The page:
8. Give your child a voice

5 year olds are typically trying to find out how feelings and things in general work and will appreciate the opportunity to ask questions and get explanations from you.

9. Remain Empathetic

It is important to be empathetic to your child’s emotions. Acknowledging that you understand how or why they are feeling the way they do and then teach them ways to help deal with those feelings in an acceptable way.

9 GENIUS Steps To Navigate Any Temper Tantrum

6 things you MUST do when your 5 year old is having a tantrum

So what must we do as parents when our little one's are wailing and screaming during a tantrum?

1. Stay calm 

When your child is in a full-blown tantrum you have to do the opposite. Take a deep breath and stay extremely calm. 

2. Talk in a slow calm voice or not at all

Sometimes it is best not to say anything at all but if you do, speak in a calm but confident voice. 

3. Acknowledging their anger or frustration

Acknowledge that you understand they are angry or frustrated and that when they calm down you can talk about it

4. Move them to a safe place, if you can 

If your child is thrashing about, trying to throw things etc then if you can move them to a safe place. 

5. Remove the audience

If you are in a crowded place or where others are present you will find it easier to cope with the tantrum if people are not watching. 

It is natural to feel embarrassed if your child kicks off in public. 

By moving to a more private location you can concentrate on dealing with the tantrum without worrying what others are thinking

6. Wait it out

Finally, wait it out. 

You can do nothing constructive whilst the tantrum is in full swing. 

Talking about how to handle these outbursts comes later in the day.

6 Things You Must Do During a Temper Tantrum

3 things you should NEVER do during a tantrum

So, what must we NEVER do during a tantrum?

1. Don’t raise your voice

Raising your voice will just escalate the situation. As hard as it may seem, try to stay calm and collected. 

2. Don’t give in

If your child is throwing a tantrum because you have said no to something... don’t give in.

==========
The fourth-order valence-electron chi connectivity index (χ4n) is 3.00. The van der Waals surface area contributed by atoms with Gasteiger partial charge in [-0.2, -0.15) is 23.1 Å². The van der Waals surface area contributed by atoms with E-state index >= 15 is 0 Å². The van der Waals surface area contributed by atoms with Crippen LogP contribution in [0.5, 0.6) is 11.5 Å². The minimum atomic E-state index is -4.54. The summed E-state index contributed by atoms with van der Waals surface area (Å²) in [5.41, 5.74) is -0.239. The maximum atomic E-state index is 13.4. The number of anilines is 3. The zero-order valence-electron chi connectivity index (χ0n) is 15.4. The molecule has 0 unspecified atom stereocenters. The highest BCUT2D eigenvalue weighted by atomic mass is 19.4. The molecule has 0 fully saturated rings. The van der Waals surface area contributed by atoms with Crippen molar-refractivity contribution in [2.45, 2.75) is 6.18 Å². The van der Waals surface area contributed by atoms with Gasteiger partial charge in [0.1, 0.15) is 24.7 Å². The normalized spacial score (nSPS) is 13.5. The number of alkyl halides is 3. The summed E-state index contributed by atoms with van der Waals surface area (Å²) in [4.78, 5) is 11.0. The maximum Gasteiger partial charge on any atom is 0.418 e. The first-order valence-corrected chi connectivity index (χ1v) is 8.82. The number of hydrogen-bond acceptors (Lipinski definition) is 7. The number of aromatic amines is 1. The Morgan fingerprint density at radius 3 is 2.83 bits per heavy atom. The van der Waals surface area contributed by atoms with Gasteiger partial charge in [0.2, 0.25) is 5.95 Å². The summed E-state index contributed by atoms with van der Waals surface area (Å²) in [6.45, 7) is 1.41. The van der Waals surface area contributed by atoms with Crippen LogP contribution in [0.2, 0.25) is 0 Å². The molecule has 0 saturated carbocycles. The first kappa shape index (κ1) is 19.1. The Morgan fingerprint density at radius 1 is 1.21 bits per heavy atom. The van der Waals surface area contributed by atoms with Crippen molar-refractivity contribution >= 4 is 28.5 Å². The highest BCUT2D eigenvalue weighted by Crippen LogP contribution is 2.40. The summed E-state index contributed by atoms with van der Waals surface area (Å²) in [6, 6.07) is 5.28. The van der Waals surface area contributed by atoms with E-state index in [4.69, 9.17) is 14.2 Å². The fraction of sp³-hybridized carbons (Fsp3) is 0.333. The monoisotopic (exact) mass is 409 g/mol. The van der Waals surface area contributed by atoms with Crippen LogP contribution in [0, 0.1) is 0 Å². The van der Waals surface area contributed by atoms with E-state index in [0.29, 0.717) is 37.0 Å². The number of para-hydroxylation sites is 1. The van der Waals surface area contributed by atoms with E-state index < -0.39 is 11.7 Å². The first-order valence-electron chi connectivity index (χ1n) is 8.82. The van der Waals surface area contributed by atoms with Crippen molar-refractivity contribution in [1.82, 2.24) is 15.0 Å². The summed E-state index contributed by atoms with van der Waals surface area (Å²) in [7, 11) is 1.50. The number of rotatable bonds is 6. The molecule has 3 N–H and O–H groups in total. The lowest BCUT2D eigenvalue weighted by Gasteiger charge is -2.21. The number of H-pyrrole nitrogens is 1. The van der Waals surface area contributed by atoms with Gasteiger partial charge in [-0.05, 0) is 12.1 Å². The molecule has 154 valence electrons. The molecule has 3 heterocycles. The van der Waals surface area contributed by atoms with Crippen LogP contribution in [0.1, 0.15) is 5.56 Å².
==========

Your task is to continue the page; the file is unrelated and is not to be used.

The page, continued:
I know it is very tempting to do so especially if the tantrum is happening in a public place but once you give in, you are lost. 

If a tantrum achieves results then your child will continue to resort to them to get their way. 

3. Don’t try reasoning or negotiating 

You should never try to reason or negotiate with a tantrum-throwing child. Begging them to stop or promising them a reward for stopping is not the way to go. 

This only results in giving the bad behaviour a reward and the power and you want to take the power out of the tantrum.

When to seek professional help

In some cases, temper tantrums in the older child can be an indication of an underlying condition linked to the child not being able to process emotions effectively. 

If you notice any of the following then I would advise having a chat with a medical professional to see if an assessment would be useful:

  • Tantrums are happening more often, are getting worse and last longer.
  • If your child struggles to calm down after an outburst
  • Your child tries to hurt himself or others.
  • Your child always opposes you, argues a lot and hardly ever cooperates with you.

5 Year old tantrums RECAP

Dealing with tantrums is never easy at any age but at 5 years old your child is capable of learning how to handle their emotions and communicating how they feel.

Your job is to make sure they have the tools they need to express these emotions in an acceptable way.

Teach and model good listening skills and encourage your 5 year old to talk about and handle their feelings and emotions, by using appropriate emotional developmental toys and life skills, such as deep breathing and moving to a safe calm space when it all gets too much.

Try to stay one step ahead, be empathetic to their issues, but stand firm if you have said no to something and they try a tantrum to get what they want.

As with most parenting skills, consistency is key coupled with a large dose of patience, love and understanding.

You’ve got this! <3

With love and support until next time, Happy Parenting!

Teething to Tantrums Author

Paula McLaren is the founder of Teething to Tantrums and has been in the childcare industry as a Norland Nanny since 1982. Since then, her mission has been to help parents become the best they can possibly be. And each year, she continues to help more families understand their child's development, the trials and joys of parenting and of course, how to care for their little ones.